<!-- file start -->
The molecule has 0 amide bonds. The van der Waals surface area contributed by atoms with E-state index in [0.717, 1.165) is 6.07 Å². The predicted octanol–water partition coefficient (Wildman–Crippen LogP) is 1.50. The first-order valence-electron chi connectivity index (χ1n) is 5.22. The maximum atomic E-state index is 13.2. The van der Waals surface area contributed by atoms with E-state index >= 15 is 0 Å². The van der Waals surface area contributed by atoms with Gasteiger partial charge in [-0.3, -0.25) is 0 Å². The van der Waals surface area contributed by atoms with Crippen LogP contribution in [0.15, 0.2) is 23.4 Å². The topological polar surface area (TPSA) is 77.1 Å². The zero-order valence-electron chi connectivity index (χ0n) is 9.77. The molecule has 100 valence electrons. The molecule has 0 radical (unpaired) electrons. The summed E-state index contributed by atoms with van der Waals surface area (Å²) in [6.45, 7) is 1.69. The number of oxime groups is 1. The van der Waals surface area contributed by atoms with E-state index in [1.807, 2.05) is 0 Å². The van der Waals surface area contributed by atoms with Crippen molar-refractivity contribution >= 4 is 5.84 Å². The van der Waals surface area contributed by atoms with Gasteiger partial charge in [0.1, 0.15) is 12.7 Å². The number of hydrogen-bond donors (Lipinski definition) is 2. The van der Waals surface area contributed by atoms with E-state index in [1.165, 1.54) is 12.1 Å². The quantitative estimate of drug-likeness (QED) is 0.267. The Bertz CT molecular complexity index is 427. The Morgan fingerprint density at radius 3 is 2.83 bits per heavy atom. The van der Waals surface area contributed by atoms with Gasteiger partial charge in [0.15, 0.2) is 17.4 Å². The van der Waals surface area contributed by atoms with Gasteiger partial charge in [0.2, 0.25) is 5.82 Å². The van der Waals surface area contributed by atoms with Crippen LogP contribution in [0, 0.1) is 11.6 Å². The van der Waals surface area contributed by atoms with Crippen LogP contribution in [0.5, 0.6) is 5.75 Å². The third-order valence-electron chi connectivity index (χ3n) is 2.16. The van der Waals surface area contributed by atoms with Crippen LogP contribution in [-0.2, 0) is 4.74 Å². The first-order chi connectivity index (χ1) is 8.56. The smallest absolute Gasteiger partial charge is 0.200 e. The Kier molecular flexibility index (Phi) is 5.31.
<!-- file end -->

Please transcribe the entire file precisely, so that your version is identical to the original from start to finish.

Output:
The molecule has 0 amide bonds. The van der Waals surface area contributed by atoms with E-state index in [0.717, 1.165) is 6.07 Å². The predicted octanol–water partition coefficient (Wildman–Crippen LogP) is 1.50. The first-order valence-electron chi connectivity index (χ1n) is 5.22. The maximum atomic E-state index is 13.2. The van der Waals surface area contributed by atoms with E-state index >= 15 is 0 Å². The van der Waals surface area contributed by atoms with Gasteiger partial charge in [-0.3, -0.25) is 0 Å². The van der Waals surface area contributed by atoms with Crippen LogP contribution in [0.15, 0.2) is 23.4 Å². The topological polar surface area (TPSA) is 77.1 Å². The zero-order valence-electron chi connectivity index (χ0n) is 9.77. The molecule has 100 valence electrons. The molecule has 0 radical (unpaired) electrons. The summed E-state index contributed by atoms with van der Waals surface area (Å²) in [6.45, 7) is 1.69. The number of oxime groups is 1. The van der Waals surface area contributed by atoms with E-state index in [1.807, 2.05) is 0 Å². The van der Waals surface area contributed by atoms with Crippen molar-refractivity contribution >= 4 is 5.84 Å². The van der Waals surface area contributed by atoms with Gasteiger partial charge in [0.1, 0.15) is 12.7 Å². The number of hydrogen-bond donors (Lipinski definition) is 2. The van der Waals surface area contributed by atoms with E-state index in [1.165, 1.54) is 12.1 Å². The quantitative estimate of drug-likeness (QED) is 0.267. The Bertz CT molecular complexity index is 427. The Morgan fingerprint density at radius 3 is 2.83 bits per heavy atom. The van der Waals surface area contributed by atoms with Gasteiger partial charge in [0.15, 0.2) is 17.4 Å². The van der Waals surface area contributed by atoms with Gasteiger partial charge in [0.2, 0.25) is 5.82 Å². The van der Waals surface area contributed by atoms with Crippen LogP contribution in [0, 0.1) is 11.6 Å². The van der Waals surface area contributed by atoms with Crippen LogP contribution in [0.5, 0.6) is 5.75 Å². The third-order valence-electron chi connectivity index (χ3n) is 2.16. The van der Waals surface area contributed by atoms with Crippen LogP contribution in [-0.2, 0) is 4.74 Å². The first-order chi connectivity index (χ1) is 8.56. The smallest absolute Gasteiger partial charge is 0.200 e. The Kier molecular flexibility index (Phi) is 5.31.